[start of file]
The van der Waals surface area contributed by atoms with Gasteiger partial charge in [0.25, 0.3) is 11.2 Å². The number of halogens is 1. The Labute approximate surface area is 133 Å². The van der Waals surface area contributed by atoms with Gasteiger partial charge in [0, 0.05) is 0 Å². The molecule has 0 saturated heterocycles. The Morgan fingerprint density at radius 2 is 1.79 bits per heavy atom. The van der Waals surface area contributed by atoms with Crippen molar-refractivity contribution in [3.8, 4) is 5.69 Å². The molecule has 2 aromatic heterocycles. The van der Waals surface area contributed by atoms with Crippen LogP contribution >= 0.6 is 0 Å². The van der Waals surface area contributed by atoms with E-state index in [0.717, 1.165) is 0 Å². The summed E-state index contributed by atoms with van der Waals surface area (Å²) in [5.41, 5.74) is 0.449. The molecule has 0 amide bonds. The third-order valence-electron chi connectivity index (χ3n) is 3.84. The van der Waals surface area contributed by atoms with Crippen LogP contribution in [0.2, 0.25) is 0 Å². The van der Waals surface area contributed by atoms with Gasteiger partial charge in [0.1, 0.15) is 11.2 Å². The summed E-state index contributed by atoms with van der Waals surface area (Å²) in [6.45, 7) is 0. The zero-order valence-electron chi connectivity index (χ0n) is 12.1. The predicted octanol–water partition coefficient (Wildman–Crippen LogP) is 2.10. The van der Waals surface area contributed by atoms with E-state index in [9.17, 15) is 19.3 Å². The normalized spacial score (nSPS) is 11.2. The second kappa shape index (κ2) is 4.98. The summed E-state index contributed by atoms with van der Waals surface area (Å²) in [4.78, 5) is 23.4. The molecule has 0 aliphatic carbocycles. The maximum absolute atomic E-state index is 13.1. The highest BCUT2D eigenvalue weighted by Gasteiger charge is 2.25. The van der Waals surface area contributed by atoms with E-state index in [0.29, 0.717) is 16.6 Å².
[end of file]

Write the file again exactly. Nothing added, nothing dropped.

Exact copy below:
The van der Waals surface area contributed by atoms with Gasteiger partial charge in [0.25, 0.3) is 11.2 Å². The number of halogens is 1. The Labute approximate surface area is 133 Å². The van der Waals surface area contributed by atoms with Gasteiger partial charge in [0, 0.05) is 0 Å². The molecule has 0 saturated heterocycles. The Morgan fingerprint density at radius 2 is 1.79 bits per heavy atom. The van der Waals surface area contributed by atoms with Crippen molar-refractivity contribution in [3.8, 4) is 5.69 Å². The molecule has 2 aromatic heterocycles. The van der Waals surface area contributed by atoms with Crippen LogP contribution >= 0.6 is 0 Å². The van der Waals surface area contributed by atoms with E-state index in [0.717, 1.165) is 0 Å². The summed E-state index contributed by atoms with van der Waals surface area (Å²) in [5.41, 5.74) is 0.449. The molecule has 0 amide bonds. The third-order valence-electron chi connectivity index (χ3n) is 3.84. The van der Waals surface area contributed by atoms with Crippen LogP contribution in [0.2, 0.25) is 0 Å². The van der Waals surface area contributed by atoms with Gasteiger partial charge in [0.1, 0.15) is 11.2 Å². The summed E-state index contributed by atoms with van der Waals surface area (Å²) in [6.45, 7) is 0. The zero-order valence-electron chi connectivity index (χ0n) is 12.1. The predicted octanol–water partition coefficient (Wildman–Crippen LogP) is 2.10. The van der Waals surface area contributed by atoms with E-state index in [9.17, 15) is 19.3 Å². The normalized spacial score (nSPS) is 11.2. The second kappa shape index (κ2) is 4.98. The summed E-state index contributed by atoms with van der Waals surface area (Å²) in [4.78, 5) is 23.4. The molecule has 0 aliphatic carbocycles. The maximum absolute atomic E-state index is 13.1. The highest BCUT2D eigenvalue weighted by Gasteiger charge is 2.25. The van der Waals surface area contributed by atoms with E-state index in [0.29, 0.717) is 16.6 Å².